Scientists Evaluate Insect Resistant Plants Expressing Spider Venom Toxin (Hvt)September 3, 2014
Spiders produce peptide ω-Hexatoxin-Hv1a (Hvt), a venom toxin with proven insecticidal properties against arthropods belonging to orders Lepidoptera, Diptera, and Orthroptera. The gene coding for Hvt has been transferred into cotton and tobacco to develop plants with resistance to lepidopteran pests. Researchers from National Institute for Biotechnology and Genetic Engineering (NIBGE), Pakistan and partners assessed the expression of the ω-HXTX-Hv1a gene in transgenic plants, and the toxicity of plant-expressed and purified Hvt on target lepidopteran insects and on several non-target species. Insect resistant cotton (Bollgard II) plants were included in the study as comparators.
Results showed that larval mortality was 100% on Hvt-transgenic tobacco plants but not on Hvt-transgenic cotton which can be due to significantly lower Hvt expression level in the transgenic cotton. Studies on non-target organisms were conducted with larvae of the predators common green lacewing (Chrysoperla carnea) and seven-spot ladybird (Coccinella septempunctata), adults of the aphid parasitoid (Aphidius colemani), and adult workers of the honey bee (Apis mellifera). Even at greater concentrations (40 μg/ml) Hvt did not adversely affect the four non-target species. Purified Cry2Ab2 from Bollgard II plants at 10 μg/ml also did not adversely affect any of the non-target species.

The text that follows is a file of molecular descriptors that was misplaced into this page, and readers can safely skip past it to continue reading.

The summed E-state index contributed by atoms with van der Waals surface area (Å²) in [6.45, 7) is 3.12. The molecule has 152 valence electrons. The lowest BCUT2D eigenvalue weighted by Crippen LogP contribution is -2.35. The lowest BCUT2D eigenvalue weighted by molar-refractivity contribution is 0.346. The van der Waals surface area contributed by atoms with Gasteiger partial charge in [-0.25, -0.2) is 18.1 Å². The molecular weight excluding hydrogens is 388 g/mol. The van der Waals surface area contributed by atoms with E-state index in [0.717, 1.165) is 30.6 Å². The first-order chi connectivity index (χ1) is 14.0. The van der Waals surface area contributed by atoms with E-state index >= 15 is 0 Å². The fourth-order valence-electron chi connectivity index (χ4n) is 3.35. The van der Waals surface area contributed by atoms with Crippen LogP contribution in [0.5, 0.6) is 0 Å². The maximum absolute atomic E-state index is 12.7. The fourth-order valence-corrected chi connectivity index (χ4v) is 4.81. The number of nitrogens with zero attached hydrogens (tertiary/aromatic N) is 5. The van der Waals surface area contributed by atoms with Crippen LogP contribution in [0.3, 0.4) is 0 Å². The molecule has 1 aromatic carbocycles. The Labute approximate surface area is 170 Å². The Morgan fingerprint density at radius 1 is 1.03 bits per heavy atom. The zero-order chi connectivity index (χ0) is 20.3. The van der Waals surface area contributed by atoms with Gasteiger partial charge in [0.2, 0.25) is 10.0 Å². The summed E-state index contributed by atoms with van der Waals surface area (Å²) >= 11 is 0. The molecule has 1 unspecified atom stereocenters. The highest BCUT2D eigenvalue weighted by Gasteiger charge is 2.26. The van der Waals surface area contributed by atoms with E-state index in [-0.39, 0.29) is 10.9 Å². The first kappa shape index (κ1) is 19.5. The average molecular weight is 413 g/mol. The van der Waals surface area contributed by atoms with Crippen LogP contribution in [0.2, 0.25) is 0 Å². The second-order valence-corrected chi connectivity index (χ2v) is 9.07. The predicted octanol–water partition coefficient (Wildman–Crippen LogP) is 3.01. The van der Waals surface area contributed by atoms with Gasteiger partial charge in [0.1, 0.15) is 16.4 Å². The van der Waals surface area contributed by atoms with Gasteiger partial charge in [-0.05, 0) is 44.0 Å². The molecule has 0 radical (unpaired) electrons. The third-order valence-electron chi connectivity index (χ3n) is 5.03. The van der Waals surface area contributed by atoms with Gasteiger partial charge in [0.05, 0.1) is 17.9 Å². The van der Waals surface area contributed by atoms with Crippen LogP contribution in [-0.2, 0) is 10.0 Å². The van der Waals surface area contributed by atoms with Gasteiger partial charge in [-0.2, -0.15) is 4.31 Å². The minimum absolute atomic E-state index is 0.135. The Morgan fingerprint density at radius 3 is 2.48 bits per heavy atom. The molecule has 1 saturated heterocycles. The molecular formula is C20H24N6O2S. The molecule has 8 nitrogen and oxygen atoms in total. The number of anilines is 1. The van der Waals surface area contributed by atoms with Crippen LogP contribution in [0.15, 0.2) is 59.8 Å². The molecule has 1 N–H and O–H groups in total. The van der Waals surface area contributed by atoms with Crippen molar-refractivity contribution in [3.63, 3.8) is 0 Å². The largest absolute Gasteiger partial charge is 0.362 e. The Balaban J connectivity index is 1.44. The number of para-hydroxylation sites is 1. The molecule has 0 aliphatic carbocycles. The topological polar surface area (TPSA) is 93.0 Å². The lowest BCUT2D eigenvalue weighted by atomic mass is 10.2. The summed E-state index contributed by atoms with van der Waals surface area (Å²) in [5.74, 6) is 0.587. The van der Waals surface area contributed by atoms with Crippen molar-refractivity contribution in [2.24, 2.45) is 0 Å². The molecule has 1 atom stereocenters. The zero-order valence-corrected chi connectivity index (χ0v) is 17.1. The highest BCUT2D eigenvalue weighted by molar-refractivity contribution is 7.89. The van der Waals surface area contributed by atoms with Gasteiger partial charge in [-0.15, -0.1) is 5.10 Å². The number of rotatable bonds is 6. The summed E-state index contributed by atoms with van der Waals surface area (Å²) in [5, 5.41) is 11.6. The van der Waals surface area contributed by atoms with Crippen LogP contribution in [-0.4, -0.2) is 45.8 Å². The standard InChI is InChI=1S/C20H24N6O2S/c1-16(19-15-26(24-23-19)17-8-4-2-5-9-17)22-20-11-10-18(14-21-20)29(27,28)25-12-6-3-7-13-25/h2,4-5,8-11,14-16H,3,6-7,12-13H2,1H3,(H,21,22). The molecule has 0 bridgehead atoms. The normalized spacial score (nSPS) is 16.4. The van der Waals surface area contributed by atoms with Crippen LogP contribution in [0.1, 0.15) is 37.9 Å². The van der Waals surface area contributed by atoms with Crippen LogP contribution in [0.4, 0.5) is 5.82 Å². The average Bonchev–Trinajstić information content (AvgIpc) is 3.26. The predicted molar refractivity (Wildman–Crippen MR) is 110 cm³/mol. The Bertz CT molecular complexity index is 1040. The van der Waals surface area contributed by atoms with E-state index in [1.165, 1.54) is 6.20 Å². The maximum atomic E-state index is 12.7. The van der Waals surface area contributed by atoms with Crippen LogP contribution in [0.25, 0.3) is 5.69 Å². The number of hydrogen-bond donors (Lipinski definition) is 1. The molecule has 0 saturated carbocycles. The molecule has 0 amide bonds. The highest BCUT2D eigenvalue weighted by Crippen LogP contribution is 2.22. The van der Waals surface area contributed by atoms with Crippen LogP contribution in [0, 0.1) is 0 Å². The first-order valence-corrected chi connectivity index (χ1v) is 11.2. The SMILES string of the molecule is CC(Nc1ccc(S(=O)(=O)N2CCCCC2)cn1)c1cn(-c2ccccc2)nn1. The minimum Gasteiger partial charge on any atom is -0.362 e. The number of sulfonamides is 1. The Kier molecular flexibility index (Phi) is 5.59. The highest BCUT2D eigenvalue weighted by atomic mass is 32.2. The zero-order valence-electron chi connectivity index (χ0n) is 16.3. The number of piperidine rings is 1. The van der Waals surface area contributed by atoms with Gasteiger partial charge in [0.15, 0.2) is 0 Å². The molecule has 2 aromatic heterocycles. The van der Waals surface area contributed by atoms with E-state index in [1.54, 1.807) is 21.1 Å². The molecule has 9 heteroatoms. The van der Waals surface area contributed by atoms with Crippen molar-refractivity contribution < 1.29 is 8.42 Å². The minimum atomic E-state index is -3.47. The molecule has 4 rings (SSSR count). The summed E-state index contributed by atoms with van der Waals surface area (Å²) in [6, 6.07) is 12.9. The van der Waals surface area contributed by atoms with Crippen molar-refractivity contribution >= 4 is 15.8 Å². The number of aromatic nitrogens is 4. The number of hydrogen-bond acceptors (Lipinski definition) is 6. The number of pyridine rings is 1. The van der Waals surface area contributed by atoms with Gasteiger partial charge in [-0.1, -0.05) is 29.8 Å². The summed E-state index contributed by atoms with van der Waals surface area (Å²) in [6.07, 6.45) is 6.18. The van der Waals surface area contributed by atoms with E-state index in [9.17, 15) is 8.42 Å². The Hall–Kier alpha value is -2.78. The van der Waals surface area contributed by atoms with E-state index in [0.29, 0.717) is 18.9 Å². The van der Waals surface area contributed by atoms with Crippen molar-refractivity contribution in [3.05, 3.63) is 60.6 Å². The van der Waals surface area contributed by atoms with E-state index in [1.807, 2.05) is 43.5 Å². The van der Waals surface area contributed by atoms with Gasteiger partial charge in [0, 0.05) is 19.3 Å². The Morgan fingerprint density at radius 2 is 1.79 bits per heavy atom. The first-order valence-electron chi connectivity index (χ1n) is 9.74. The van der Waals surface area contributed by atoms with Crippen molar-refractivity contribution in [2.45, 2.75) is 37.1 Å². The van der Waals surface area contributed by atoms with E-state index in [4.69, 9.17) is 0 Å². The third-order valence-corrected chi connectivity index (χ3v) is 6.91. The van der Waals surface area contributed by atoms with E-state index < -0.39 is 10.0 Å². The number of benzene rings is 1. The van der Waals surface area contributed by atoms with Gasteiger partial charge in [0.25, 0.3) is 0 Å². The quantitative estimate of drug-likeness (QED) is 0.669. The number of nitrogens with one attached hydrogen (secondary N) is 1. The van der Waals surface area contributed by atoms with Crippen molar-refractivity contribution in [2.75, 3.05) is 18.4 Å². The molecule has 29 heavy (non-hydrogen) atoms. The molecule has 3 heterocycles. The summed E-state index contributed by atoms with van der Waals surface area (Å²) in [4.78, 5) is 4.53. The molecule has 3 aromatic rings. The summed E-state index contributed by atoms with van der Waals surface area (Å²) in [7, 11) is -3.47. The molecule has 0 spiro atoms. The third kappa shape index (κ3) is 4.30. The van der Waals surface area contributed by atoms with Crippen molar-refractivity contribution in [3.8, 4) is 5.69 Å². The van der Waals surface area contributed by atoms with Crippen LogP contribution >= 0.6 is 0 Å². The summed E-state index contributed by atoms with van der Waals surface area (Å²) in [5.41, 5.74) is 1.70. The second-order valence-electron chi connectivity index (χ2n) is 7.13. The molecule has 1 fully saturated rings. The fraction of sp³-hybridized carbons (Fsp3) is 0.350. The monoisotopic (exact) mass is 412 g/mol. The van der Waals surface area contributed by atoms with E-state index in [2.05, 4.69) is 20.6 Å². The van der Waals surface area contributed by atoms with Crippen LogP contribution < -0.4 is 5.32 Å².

Based on the results, Hvt might be useful for developing insecticidal plant varieties to control lepidopteran pests.
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